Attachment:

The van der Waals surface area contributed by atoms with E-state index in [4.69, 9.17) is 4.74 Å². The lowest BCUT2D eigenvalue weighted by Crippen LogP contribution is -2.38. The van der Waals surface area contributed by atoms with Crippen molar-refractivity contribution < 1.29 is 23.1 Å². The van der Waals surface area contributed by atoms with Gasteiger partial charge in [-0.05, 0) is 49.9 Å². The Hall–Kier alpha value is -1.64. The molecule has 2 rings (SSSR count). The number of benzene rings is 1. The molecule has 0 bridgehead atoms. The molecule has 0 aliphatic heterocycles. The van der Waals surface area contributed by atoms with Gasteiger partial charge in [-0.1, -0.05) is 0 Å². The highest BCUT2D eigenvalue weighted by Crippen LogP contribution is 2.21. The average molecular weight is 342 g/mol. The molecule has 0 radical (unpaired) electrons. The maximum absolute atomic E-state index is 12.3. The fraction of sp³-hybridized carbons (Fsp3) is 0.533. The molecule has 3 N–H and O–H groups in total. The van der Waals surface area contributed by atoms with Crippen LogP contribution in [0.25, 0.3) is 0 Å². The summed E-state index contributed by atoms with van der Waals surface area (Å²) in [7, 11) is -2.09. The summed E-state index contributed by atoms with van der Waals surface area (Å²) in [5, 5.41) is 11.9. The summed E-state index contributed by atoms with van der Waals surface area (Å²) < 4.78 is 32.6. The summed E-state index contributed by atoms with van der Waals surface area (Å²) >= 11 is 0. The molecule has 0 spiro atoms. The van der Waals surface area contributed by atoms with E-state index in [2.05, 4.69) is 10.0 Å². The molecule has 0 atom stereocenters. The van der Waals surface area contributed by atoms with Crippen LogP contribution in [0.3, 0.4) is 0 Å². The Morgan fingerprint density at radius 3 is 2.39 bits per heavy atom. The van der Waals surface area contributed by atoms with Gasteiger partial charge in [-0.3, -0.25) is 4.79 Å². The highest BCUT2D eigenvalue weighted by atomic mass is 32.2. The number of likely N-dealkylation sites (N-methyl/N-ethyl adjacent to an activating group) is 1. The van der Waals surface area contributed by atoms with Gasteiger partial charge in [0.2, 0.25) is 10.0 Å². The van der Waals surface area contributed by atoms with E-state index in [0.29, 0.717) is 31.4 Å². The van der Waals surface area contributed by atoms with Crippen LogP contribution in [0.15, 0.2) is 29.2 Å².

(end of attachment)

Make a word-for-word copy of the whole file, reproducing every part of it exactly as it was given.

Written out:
The van der Waals surface area contributed by atoms with E-state index in [4.69, 9.17) is 4.74 Å². The lowest BCUT2D eigenvalue weighted by Crippen LogP contribution is -2.38. The van der Waals surface area contributed by atoms with Crippen molar-refractivity contribution < 1.29 is 23.1 Å². The van der Waals surface area contributed by atoms with Gasteiger partial charge in [-0.05, 0) is 49.9 Å². The Hall–Kier alpha value is -1.64. The molecule has 2 rings (SSSR count). The number of benzene rings is 1. The molecule has 0 bridgehead atoms. The molecule has 0 aliphatic heterocycles. The van der Waals surface area contributed by atoms with Gasteiger partial charge in [-0.1, -0.05) is 0 Å². The highest BCUT2D eigenvalue weighted by Crippen LogP contribution is 2.21. The average molecular weight is 342 g/mol. The molecule has 0 radical (unpaired) electrons. The maximum absolute atomic E-state index is 12.3. The fraction of sp³-hybridized carbons (Fsp3) is 0.533. The molecule has 3 N–H and O–H groups in total. The van der Waals surface area contributed by atoms with Crippen LogP contribution in [0.25, 0.3) is 0 Å². The summed E-state index contributed by atoms with van der Waals surface area (Å²) in [7, 11) is -2.09. The summed E-state index contributed by atoms with van der Waals surface area (Å²) in [5, 5.41) is 11.9. The summed E-state index contributed by atoms with van der Waals surface area (Å²) < 4.78 is 32.6. The summed E-state index contributed by atoms with van der Waals surface area (Å²) >= 11 is 0. The molecule has 0 spiro atoms. The van der Waals surface area contributed by atoms with E-state index in [2.05, 4.69) is 10.0 Å². The molecule has 0 atom stereocenters. The van der Waals surface area contributed by atoms with Crippen LogP contribution in [0.3, 0.4) is 0 Å². The Morgan fingerprint density at radius 3 is 2.39 bits per heavy atom. The van der Waals surface area contributed by atoms with Gasteiger partial charge in [-0.3, -0.25) is 4.79 Å². The highest BCUT2D eigenvalue weighted by atomic mass is 32.2. The number of likely N-dealkylation sites (N-methyl/N-ethyl adjacent to an activating group) is 1. The van der Waals surface area contributed by atoms with Gasteiger partial charge in [0.2, 0.25) is 10.0 Å². The van der Waals surface area contributed by atoms with E-state index in [0.29, 0.717) is 31.4 Å². The van der Waals surface area contributed by atoms with Crippen LogP contribution in [0.15, 0.2) is 29.2 Å².